What Happens in the Field Stays in the Field: Exploring Whether Professionals Play Minimax in Laboratory Experiments

24 Pages Posted: 28 Dec 2009 Last revised: 5 Sep 2010

See all articles by Steven D. Levitt

Steven D. Levitt

University of Chicago; National Bureau of Economic Research (NBER); American Bar Foundation

John A. List

University of Chicago - Department of Economics; National Bureau of Economic Research (NBER); IZA Institute of Labor Economics

David Reiley

Massachusetts Institute of Technology (MIT) - Department of Economics

Date Written: December 2009

Abstract

The minimax argument represents game theory in its most elegant form: simple but with stark predictions. Although some of these predictions have been met with reasonable success in the field, experimental data have generally not provided results close to the theoretical predictions. In a striking study, Palacios-Huerta and Volij (2007) present evidence that potentially resolves this puzzle: both amateur and professional soccer players play nearly exact minimax strategies in laboratory experiments. In this paper, we establish important bounds on these results by examining the behavior of four distinct subject pools: college students, bridge professionals, world-class poker players, who have vast experience with high-stakes randomization in card games, and American professional soccer players. In contrast to Palacios-Huerta and Volij's results, we find little evidence that real-world experience transfers to the lab in these games--indeed, similar to previous experimental results, all four subject pools provide choices that are generally not close to minimax predictions. We use two additional pieces of evidence to explore why professionals do not perform well in the lab: (1) complementary experimental treatments that pit professionals against preprogrammed computers, and (2) post-experiment questionnaires. The most likely explanation is that these professionals are unable to transfer their skills at randomization from the familiar context of the field to the unfamiliar context of the lab.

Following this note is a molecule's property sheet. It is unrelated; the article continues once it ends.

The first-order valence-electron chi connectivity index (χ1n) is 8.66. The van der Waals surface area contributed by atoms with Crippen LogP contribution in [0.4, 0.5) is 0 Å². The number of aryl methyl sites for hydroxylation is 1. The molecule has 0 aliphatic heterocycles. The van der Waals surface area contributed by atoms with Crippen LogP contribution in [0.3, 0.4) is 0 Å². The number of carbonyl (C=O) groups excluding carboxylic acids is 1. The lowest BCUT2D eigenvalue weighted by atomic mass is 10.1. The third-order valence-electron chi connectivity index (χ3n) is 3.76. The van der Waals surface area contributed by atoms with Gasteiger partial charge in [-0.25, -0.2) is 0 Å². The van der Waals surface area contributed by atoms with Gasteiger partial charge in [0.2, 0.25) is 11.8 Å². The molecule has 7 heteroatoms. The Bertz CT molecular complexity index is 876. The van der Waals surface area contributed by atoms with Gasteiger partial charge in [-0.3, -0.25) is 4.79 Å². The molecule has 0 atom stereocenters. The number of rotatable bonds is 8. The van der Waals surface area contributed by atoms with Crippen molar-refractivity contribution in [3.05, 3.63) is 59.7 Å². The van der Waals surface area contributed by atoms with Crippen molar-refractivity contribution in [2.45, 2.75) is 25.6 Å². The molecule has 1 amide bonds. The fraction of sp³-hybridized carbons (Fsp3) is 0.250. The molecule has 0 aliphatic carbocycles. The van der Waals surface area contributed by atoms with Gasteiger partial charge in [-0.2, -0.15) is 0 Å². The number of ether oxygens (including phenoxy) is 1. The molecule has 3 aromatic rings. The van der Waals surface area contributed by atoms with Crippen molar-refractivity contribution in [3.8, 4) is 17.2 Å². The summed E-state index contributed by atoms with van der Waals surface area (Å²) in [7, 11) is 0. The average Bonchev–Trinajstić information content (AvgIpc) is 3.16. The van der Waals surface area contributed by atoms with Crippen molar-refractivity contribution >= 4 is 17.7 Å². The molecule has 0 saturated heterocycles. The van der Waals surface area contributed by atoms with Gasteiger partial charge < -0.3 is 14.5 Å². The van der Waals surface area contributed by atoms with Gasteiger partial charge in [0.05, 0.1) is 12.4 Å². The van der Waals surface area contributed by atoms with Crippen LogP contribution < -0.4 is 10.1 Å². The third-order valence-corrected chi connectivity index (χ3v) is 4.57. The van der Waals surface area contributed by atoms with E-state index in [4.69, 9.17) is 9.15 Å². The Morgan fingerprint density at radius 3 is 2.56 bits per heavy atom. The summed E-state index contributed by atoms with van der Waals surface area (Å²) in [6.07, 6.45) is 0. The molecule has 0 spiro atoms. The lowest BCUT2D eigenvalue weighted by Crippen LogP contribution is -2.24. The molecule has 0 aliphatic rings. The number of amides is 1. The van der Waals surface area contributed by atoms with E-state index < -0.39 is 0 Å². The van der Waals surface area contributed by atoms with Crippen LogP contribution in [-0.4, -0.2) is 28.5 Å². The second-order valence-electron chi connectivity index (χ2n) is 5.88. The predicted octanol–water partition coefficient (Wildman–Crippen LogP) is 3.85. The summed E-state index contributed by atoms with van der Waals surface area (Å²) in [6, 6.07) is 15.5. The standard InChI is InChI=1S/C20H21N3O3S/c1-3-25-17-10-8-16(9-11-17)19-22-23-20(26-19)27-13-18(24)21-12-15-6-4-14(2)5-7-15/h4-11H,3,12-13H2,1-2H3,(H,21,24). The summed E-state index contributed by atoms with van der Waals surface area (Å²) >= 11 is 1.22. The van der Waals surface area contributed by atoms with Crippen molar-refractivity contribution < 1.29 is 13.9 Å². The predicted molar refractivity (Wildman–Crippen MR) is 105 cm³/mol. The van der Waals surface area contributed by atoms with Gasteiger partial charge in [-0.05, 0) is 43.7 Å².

Suggested Citation

Levitt, Steven D. and List, John A. and Reiley, David, What Happens in the Field Stays in the Field: Exploring Whether Professionals Play Minimax in Laboratory Experiments (December 2009). NBER Working Paper No. w15609. Available at SSRN: https://ssrn.com/abstract=1528032

Steven D. Levitt (Contact Author)

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John A. List

University of Chicago - Department of Economics ( email )

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United States

National Bureau of Economic Research (NBER)

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IZA Institute of Labor Economics

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Germany

David Reiley

Massachusetts Institute of Technology (MIT) - Department of Economics

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Cambridge, MA 02142
United States

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